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Who is the SQE for?
Costs and fees
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Updated July 2023
A number of questions have been raised about the interpretation of the Assessment Specifications and particularly the detail of the Functioning Legal Knowledge (FLK).
It is not helpful or appropriate to specify the FLK in minute detail. Doing so can raise as many questions as it answers and can lead to the creation of an unnecessarily large and unwieldy volume of information.
However reading the Assessment Specification holistically should assist those asking for more detail. Within the Assessment Specification for SQE1, the following sections are particularly useful: the assessment objectives for each area of law; overview of the SQE1 Assessments, Functioning Legal Knowledge, Application of Legal Rules and Principles, Legal Authorities, Subject Matter and ethics and professional conduct.
It is worth noting particularly that:
To ensure the fairness and integrity of the SQE, information about the Assessment Specifications will be released to all stakeholders at the same time. There will be an annual review of the FLK to
Any questions raised by stakeholders will be fed into this annual review process.
Please note: a few typographical errors had appeared in the SQE1 assessment specification following its migration to the SQE website. These have now been corrected.
The two SQE1 Functioning Legal Knowledge (FLK) assessments comprise the following subject areas:
Within each of the above FLK assessments, questions may draw on any combination of the subject areas which might be encountered in practice.
Ethics and Professional Conduct will be examined pervasively across the two assessments above.
Principles of taxation will be examined only in the context of:
Below subject areas are grouped within two sections giving details of each of the two FLK assessments. For each area, assessment objectives are set out, followed by the knowledge of law and practice which candidates are expected to apply in order to answer the questions.
The depth and breadth of knowledge of English and Welsh law required of candidates is that of functioning legal knowledge. This means that candidates must apply their knowledge of the law to demonstrate the competences required to the level of a newly qualified solicitor of England and Wales.
The core legal principles and rules a candidate will be asked to apply are identified by subject area below. A candidate should be able to apply these fundamental legal principles and rules appropriately and effectively at the level required of a competent newly qualified solicitor in practice, to realistic client-based and ethical problems and situations. Each single best answer question is followed by five possible answers. Candidates should mark only one answer for each question.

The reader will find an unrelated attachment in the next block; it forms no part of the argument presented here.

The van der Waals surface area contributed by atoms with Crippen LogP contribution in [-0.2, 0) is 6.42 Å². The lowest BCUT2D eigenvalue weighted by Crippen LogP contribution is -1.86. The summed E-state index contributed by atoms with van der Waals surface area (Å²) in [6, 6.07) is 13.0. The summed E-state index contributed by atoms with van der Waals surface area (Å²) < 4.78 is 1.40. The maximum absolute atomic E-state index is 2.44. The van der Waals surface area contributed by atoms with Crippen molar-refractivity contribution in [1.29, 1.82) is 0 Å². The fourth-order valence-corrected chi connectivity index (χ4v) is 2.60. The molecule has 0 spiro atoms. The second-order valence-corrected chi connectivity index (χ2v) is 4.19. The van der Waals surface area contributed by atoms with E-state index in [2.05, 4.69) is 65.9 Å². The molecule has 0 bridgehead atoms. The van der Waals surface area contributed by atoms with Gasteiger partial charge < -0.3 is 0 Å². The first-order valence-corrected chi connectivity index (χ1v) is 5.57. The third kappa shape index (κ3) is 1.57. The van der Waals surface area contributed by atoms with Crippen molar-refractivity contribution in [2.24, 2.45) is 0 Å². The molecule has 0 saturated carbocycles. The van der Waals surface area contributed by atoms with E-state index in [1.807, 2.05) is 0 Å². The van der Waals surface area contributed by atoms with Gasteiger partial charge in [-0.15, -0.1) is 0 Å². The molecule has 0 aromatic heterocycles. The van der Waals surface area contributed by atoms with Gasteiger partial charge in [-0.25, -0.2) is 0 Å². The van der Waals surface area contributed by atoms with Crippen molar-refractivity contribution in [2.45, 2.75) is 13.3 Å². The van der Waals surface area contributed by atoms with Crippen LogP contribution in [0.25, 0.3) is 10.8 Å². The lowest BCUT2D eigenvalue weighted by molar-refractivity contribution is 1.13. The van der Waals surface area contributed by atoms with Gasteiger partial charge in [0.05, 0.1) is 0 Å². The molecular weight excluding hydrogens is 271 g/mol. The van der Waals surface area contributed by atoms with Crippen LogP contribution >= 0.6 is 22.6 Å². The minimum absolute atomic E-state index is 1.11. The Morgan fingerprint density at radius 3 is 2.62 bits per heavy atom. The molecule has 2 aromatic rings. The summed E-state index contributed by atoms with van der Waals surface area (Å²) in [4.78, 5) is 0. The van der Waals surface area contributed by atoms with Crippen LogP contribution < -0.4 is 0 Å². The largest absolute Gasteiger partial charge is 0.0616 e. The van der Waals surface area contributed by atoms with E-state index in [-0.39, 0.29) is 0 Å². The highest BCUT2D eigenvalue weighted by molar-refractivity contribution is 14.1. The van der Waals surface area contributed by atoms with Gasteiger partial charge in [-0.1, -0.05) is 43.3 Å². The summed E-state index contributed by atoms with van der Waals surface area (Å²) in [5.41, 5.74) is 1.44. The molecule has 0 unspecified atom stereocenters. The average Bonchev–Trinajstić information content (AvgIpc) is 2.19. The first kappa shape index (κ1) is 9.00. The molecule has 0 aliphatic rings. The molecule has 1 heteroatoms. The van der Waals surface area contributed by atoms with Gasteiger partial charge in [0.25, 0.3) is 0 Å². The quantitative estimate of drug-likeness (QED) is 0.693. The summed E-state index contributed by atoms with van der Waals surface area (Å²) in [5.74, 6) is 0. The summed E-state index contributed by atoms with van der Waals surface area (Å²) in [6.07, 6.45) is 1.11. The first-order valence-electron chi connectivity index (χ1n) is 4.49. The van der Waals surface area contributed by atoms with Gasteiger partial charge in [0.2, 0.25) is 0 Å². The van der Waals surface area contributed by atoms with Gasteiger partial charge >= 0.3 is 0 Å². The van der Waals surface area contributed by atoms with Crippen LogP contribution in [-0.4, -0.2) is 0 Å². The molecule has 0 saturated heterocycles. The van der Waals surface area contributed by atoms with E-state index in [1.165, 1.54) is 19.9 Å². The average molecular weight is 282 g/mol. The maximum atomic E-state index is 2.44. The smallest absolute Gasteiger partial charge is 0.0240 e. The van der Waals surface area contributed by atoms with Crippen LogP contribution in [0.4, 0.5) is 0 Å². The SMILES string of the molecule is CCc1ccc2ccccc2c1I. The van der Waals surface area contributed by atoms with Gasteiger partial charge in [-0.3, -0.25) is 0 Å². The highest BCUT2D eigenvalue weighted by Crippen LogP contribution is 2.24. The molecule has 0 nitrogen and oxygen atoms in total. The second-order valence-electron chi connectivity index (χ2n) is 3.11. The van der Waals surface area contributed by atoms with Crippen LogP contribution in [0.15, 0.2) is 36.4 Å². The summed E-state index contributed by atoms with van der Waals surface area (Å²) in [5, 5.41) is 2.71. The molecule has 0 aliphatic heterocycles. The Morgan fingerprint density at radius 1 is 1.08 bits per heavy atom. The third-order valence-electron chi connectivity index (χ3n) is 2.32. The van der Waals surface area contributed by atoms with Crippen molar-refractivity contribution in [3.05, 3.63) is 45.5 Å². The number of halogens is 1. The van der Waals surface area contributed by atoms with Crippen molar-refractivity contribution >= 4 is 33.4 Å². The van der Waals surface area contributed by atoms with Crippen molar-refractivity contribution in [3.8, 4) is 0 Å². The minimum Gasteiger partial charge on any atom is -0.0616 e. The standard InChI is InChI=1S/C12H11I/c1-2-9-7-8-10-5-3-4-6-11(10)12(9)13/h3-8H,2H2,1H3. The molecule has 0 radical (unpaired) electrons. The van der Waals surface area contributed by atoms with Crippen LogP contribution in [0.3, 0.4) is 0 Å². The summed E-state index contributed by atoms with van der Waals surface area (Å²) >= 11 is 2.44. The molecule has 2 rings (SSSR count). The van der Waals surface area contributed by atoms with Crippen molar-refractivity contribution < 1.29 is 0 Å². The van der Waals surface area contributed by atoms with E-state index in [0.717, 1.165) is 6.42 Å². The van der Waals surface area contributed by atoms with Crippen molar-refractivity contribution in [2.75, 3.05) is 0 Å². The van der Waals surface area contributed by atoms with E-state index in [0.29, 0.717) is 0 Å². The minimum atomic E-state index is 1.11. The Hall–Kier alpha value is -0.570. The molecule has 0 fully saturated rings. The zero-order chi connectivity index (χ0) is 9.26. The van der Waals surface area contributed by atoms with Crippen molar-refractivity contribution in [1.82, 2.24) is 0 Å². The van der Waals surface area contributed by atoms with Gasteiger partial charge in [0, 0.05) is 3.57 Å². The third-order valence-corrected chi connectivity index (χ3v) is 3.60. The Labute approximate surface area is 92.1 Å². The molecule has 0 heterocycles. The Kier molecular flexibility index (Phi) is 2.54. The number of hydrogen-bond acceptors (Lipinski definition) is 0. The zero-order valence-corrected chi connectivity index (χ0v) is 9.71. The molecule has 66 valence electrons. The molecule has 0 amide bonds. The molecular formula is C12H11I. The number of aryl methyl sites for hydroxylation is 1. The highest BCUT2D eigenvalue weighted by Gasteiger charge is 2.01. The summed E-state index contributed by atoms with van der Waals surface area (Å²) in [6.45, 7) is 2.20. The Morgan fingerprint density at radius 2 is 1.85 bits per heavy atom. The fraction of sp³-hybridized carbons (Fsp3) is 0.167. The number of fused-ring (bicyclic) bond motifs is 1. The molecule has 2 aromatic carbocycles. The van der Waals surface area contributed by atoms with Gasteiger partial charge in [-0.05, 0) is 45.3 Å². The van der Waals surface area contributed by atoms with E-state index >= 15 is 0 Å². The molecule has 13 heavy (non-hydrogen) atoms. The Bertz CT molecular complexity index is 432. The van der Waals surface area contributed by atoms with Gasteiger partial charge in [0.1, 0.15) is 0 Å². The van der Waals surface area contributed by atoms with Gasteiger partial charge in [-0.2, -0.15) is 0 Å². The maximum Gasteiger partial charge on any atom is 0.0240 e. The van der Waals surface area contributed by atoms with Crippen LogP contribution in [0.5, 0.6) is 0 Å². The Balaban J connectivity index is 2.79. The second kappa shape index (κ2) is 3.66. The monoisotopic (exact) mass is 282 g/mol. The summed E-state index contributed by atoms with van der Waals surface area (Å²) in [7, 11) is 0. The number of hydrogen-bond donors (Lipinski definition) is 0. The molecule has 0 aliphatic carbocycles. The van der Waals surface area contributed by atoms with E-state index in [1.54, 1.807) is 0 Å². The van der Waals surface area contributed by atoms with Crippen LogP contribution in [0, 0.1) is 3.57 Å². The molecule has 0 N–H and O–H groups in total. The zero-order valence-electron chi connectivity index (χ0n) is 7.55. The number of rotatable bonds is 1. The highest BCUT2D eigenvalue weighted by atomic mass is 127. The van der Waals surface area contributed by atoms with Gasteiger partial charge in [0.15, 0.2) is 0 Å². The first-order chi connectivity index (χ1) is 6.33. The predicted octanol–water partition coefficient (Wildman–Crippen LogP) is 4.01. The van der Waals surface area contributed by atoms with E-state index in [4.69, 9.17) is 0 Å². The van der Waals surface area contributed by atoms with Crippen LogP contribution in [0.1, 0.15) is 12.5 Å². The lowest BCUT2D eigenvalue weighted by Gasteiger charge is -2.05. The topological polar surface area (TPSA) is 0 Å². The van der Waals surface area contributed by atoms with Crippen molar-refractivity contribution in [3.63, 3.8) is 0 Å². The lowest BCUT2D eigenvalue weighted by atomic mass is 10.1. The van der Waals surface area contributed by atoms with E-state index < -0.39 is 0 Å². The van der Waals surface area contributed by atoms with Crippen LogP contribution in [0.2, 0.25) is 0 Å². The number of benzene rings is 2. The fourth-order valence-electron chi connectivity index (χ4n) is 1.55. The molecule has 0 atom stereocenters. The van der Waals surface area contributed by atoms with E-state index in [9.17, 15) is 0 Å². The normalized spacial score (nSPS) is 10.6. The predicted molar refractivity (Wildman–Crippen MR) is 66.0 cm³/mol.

The SQE1 FLK assessments are closed book. The questions in the assessments are designed to test the application of fundamental legal principles which can be expected of a newly qualified solicitor of England and Wales without reference to books and notes. They are not designed to test matters of detail which a newly qualified solicitor would be expected to look up.
The cut off date for the law upon which candidates are examined in the SQE will be four calendar months prior to the date of the first assessment in an assessment window. Candidates will be tested on the law as it stands at that date. They will not be tested on the development of the law. For the avoidance of doubt, changes in the law which are implemented on the calendar date four calendar months prior to the first SQE assessment in an assessment window may be examined.
The relationship between the Statement of Solicitor Competence (SoSC) and the legal principles and rules which candidates must know and apply is indicated at Annex 3. In the FLK assessments, candidates will be tested at level 3 of the Threshold Standard - ie that of the newly qualified solicitor – as set out in Annex 6.
The following illustrations of the range of question style used to test the FLK are not intended to be exhaustive:
Published sample questions will provide examples of the style of questions which may be used to test the candidate's ability to apply the fundamental legal principles and rules that are set out in this assessment specification.
Whilst Wales does not form a separate legal jurisdiction (it is part of the legal jurisdiction of England and Wales), the laws that apply in England may be different from the laws that apply in Wales. In Wales, the Welsh language has official status and can be used in proceedings in Wales. These factors have consequences for how the law operates in Wales.
Candidates will be required to show that they can apply their knowledge of the sources of primary and secondary legislation in England and Wales and how that law is applied.
Solicitors of England and Wales are entitled to practise both in England and in Wales. Candidates will be required to apply, at the level of the newly qualified solicitor, their knowledge that, in relation to certain topics, the law is different in the two territories.